Newstalk defection brings end to a 41-year marriage between Pat Kenny and RTÉ
Exit comes after end of ‘The Frontline’, Tweetgate and public statements on pay
Broadcaster Pat Kenny: He spanned both entertainment and current affairs, though he was more suited to the latter
He spanned both entertainment and current affairs, though he was (and remains) more suited to the latter. While he was never quite as comfortable as Gaybo at the silly side of showbusiness, he still donned many a Christmas jumper for the cover of the RTÉ Guide.
“I defy anyone to point to a broadcaster who can do a 20- minute interview on a complex subject as well as Pat Kenny,” said RTÉ director-general Noel Curran in April, while contract negotiations were still ongoing.
The negotiations were partly public. In May, an Oireachtas committee was assured that no presenter at RTÉ would be paid more than €500,000. The trouble was in 2011, Kenny was paid €630,000, a sum that amazingly didn’t even make him the highest paid RTÉ presenter for that year (Ryan Tubridy collected more).
This wasn’t the highest pay cheque Kenny had received from Montrose either. In 2008, Kenny was paid €950,976, under a contract struck by former director-general Cathal Goan.
Such payments were “overinflated”, Curran later said (in a polite echo of public opinion). It was true, but it can’t have been good for the ego. More pertinently, Kenny’s defection to Newstalk and the commercial sector comes not long after The Frontline, his Monday night RTÉ One current affairs strand, was axed and its audience format amalgamated into a thrice- weekly Prime Time. Kenny was unhappy with the change, and said so.
He will also feel hard done by that The Frontline’s legacy now largely involves one miserable word – “Tweetgate”.
On his radio show the morning after he had read out the notoriously bogus tweet, the presenter was unaware that its provenance had been questioned and the Broadcasting Authority of Ireland later ruled that the radio show “exacerbated the unfairness” to Seán Gallagher that had been evident in The Frontline.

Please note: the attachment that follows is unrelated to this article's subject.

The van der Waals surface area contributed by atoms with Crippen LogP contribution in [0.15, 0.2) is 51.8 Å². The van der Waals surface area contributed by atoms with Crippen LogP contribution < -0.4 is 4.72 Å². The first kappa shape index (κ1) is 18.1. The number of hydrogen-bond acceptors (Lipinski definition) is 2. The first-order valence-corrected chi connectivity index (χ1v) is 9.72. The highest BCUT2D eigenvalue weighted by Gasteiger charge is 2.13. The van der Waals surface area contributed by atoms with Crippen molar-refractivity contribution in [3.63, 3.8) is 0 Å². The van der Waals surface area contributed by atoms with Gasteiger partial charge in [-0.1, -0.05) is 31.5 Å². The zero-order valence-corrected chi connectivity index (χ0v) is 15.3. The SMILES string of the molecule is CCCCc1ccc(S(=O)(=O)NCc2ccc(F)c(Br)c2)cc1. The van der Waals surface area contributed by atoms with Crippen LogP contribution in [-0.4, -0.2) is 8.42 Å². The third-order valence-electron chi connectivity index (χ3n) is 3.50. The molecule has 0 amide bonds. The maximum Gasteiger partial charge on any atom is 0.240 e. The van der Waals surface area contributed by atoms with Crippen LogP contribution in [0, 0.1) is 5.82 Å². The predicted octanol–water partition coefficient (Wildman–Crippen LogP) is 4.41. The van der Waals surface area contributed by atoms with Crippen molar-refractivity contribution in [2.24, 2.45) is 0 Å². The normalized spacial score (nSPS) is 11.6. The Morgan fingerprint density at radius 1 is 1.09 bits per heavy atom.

For a seasoned professional, and a flagship radio programme, this was embarrassing.
Today, RTÉ will be feeling a little stung by Kenny’s departure. It is unlikely to have made any firm decisions on how it will replace Today with Pat Kenny – its sixth most popular radio programme – on the Radio 1 schedule or Kenny’s place in the Prime Time presenting roster.
Miriam O’Callaghan has proven popular on the airwaves and seems an obvious choice for the radio slot.
There will be no shortage of news and current affairs hacks competing for a career elevation on Prime Time and there is evidence that fresh faces are exactly what the RTÉ audience wants.
Focus group research carried out earlier this year by consultants Crowe Horwath found that viewers and listeners were “becoming fatigued” with the same old names. “There is considerable annoyance at a perceived lack of new blood in RTÉ.”
The argument defending high presenter fees was always that the “stars” brought in their audience, therefore commercial revenues, to RTÉ and were worth high six-digit payments on that basis. It is an argument that doesn’t account for the near 40 per cent plunge in RTÉ’s commercial revenues since 2007.